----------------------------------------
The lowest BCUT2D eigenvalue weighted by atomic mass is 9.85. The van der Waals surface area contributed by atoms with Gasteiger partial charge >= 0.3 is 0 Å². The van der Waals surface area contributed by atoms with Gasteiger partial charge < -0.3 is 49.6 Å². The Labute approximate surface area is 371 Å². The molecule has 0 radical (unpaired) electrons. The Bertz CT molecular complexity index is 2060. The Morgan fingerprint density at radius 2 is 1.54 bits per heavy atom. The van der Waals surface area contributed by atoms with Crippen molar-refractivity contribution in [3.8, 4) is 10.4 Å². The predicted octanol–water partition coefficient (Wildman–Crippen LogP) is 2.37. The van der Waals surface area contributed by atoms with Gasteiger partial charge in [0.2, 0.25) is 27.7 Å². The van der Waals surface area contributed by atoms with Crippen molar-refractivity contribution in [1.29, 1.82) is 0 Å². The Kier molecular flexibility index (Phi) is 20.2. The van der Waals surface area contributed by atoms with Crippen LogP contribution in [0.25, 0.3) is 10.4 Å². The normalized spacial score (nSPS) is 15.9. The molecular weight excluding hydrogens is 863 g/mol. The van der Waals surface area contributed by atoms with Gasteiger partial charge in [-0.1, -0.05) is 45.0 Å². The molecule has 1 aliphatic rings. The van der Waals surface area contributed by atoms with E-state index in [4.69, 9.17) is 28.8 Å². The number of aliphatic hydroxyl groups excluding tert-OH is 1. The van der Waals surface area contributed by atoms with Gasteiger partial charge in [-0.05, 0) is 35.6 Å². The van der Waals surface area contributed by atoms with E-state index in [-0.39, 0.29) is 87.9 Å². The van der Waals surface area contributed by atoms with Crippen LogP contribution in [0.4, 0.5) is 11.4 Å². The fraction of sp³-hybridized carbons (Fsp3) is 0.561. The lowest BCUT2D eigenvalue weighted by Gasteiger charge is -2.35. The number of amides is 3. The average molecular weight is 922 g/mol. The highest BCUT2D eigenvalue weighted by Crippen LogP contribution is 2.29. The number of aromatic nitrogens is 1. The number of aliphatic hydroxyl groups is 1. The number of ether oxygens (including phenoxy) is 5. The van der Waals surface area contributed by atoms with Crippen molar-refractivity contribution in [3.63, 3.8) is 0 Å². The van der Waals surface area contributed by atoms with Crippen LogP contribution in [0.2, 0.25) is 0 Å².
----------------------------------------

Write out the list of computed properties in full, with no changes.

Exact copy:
The lowest BCUT2D eigenvalue weighted by atomic mass is 9.85. The van der Waals surface area contributed by atoms with Gasteiger partial charge >= 0.3 is 0 Å². The van der Waals surface area contributed by atoms with Gasteiger partial charge < -0.3 is 49.6 Å². The Labute approximate surface area is 371 Å². The molecule has 0 radical (unpaired) electrons. The Bertz CT molecular complexity index is 2060. The Morgan fingerprint density at radius 2 is 1.54 bits per heavy atom. The van der Waals surface area contributed by atoms with Crippen molar-refractivity contribution in [3.8, 4) is 10.4 Å². The predicted octanol–water partition coefficient (Wildman–Crippen LogP) is 2.37. The van der Waals surface area contributed by atoms with Gasteiger partial charge in [0.2, 0.25) is 27.7 Å². The van der Waals surface area contributed by atoms with Crippen molar-refractivity contribution in [1.29, 1.82) is 0 Å². The Kier molecular flexibility index (Phi) is 20.2. The van der Waals surface area contributed by atoms with Crippen LogP contribution in [0.25, 0.3) is 10.4 Å². The normalized spacial score (nSPS) is 15.9. The molecular weight excluding hydrogens is 863 g/mol. The van der Waals surface area contributed by atoms with Gasteiger partial charge in [-0.1, -0.05) is 45.0 Å². The molecule has 1 aliphatic rings. The van der Waals surface area contributed by atoms with E-state index in [4.69, 9.17) is 28.8 Å². The number of aliphatic hydroxyl groups excluding tert-OH is 1. The van der Waals surface area contributed by atoms with Gasteiger partial charge in [-0.05, 0) is 35.6 Å². The van der Waals surface area contributed by atoms with E-state index in [-0.39, 0.29) is 87.9 Å². The van der Waals surface area contributed by atoms with Crippen LogP contribution in [0.4, 0.5) is 11.4 Å². The fraction of sp³-hybridized carbons (Fsp3) is 0.561. The lowest BCUT2D eigenvalue weighted by Gasteiger charge is -2.35. The number of amides is 3. The average molecular weight is 922 g/mol. The highest BCUT2D eigenvalue weighted by Crippen LogP contribution is 2.29. The number of aromatic nitrogens is 1. The number of aliphatic hydroxyl groups is 1. The number of ether oxygens (including phenoxy) is 5. The van der Waals surface area contributed by atoms with Crippen molar-refractivity contribution in [3.63, 3.8) is 0 Å². The van der Waals surface area contributed by atoms with Crippen LogP contribution in [0.2, 0.25) is 0 Å².